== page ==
Run the Jewels: Run the Jewels 3

Run the Jewels Run the Jewels 3

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Rap has always been an essentially political genre, founded on the basis of marginalized voices shaping their own narratives, conducting fresh dialogues and speaking truth to power. It seems likely that these qualities will gain even more emphasis with the rise of Donald Trump, a figure of effortlessly lampoonable villainy who's already inspired a few direct diss tracks (YG & Nipsey Hussle's strident “FDT,” most prominent among them). The first salvo of rap's new political era might have been Run the Jewels 3, yet for all the passion behind them, the album's statements end up feeling underwhelming, especially in today's contentious cultural climate.

This doesn't mean the duo's third outing is insubstantial, as El-P and Killer Mike's give-and-take rapport remains solid, making for another dense concentration of impressively intricate and propulsive rhymes. Yet while the pair's first album was a refreshing exercise in craft-focused classicism, the second a markedly less effective clarification of intent, this one stands as a clear case of diminishing returns. Run the Jewels 3's status as a credible but not quite compelling call to arms serves as a reminder of how difficult hip-hop partnerships are to sustain and how much the genre relies on novelty and innovation. In this case, Run the Jewels's branding as an irate counterweight to the status-focused, apolitical center of the genre has grown less exceptional as the rest of the rap world has continued to radicalize.

Run the Jewels 3 thus aims for a sweet spot of showy, fundamentals-focused conservatism; the usual grandstanding of this approach is here sharpened with a slight seditious edge. The album's lyrical responses to contemporary issues are distilled down to a general bristling, politically incorrect contempt toward the status quo, a stance that in the end is more strident than subversive. Run the Jewels 3's best moments are blunt, aggressive onslaughts of energy and ego, like the chest-beating anti-authoritarianism of “Talk to Me,” which codes resistance as a form of personal expression.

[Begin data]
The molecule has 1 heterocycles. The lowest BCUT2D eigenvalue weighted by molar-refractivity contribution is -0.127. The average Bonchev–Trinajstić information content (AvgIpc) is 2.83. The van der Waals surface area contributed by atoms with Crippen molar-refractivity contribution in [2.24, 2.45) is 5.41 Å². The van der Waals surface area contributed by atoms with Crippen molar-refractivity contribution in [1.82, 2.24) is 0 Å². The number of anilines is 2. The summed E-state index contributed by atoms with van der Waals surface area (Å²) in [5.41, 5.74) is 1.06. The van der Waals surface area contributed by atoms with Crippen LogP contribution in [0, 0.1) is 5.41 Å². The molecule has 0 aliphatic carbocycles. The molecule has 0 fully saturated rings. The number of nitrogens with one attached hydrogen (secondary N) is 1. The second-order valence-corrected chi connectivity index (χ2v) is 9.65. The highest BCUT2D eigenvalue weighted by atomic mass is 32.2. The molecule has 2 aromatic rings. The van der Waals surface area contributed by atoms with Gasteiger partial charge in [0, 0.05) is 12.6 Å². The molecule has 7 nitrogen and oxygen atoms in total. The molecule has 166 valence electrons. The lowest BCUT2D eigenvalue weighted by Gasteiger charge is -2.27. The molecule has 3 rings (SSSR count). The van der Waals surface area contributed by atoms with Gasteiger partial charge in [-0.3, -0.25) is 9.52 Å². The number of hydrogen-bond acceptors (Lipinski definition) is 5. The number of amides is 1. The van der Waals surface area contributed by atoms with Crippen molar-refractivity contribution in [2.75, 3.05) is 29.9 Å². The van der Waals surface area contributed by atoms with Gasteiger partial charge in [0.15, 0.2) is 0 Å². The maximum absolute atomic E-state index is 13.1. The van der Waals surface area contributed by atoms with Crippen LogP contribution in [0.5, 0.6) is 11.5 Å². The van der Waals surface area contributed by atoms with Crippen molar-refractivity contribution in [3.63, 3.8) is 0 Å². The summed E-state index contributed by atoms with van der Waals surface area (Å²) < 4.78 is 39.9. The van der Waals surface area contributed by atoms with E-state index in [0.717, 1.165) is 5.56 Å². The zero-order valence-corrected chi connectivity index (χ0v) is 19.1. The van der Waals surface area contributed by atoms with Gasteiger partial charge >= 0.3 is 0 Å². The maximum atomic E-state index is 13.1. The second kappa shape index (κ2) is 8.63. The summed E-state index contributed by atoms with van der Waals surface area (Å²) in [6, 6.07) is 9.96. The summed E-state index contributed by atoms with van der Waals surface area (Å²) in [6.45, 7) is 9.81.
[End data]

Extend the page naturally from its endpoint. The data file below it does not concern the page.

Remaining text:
Run the Jewels 3 remains too entrenched in the grammar of the past to ever feel entirely fresh.

This makes for powerful listening in the album's early going, but such gusto only goes so far. Songs like “Call Ticketron” and “Don't Get Captured” are maddeningly repetitive, while tracks like “Stay Gold” and “Everybody Stay Calm” fall victim to the turgid, earnestly lecturing tone that has long plagued so-called “conscious” rap. Bids at subtlety come off even less cleanly, with a would-be battle anthem like “Thieves! (Screamed the Ghost)” never quite coming together, working off a clunky, convoluted analogy comparing civil rights protestors to hordes of walking dead.

Experiments like this show that Run the Jewels are less skilled at crafting pointed responses to social ills than refashioning an old-school hip-hop approach for traditionalist genre partisans, providing a rudimentary, cathartic alternative to rap's poppier mainstream. El-P's “I'm the son of Rick Rubin” boast on “Talk to Me” seems fitting, identifying the brash strain of purist outsider rebelliousness the duo are emulating, while ignoring the producer's career-long emphasis on dodging repetition by pursuing and reinvention.

Despite a vague air of danger and the outspoken public personas of the two members, Run the Jewels has proven less about artistic and political exploration than comforting displays of virtuosity, putting a modern gloss on classic genre tropes. The level of discourse on Run the Jewels 3 may be higher than your standard hip-hop grandstanding, and the references may be current and the beats may be more intense, but the album remains too entrenched in the grammar of the past to ever feel entirely fresh.

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Run the Jewels
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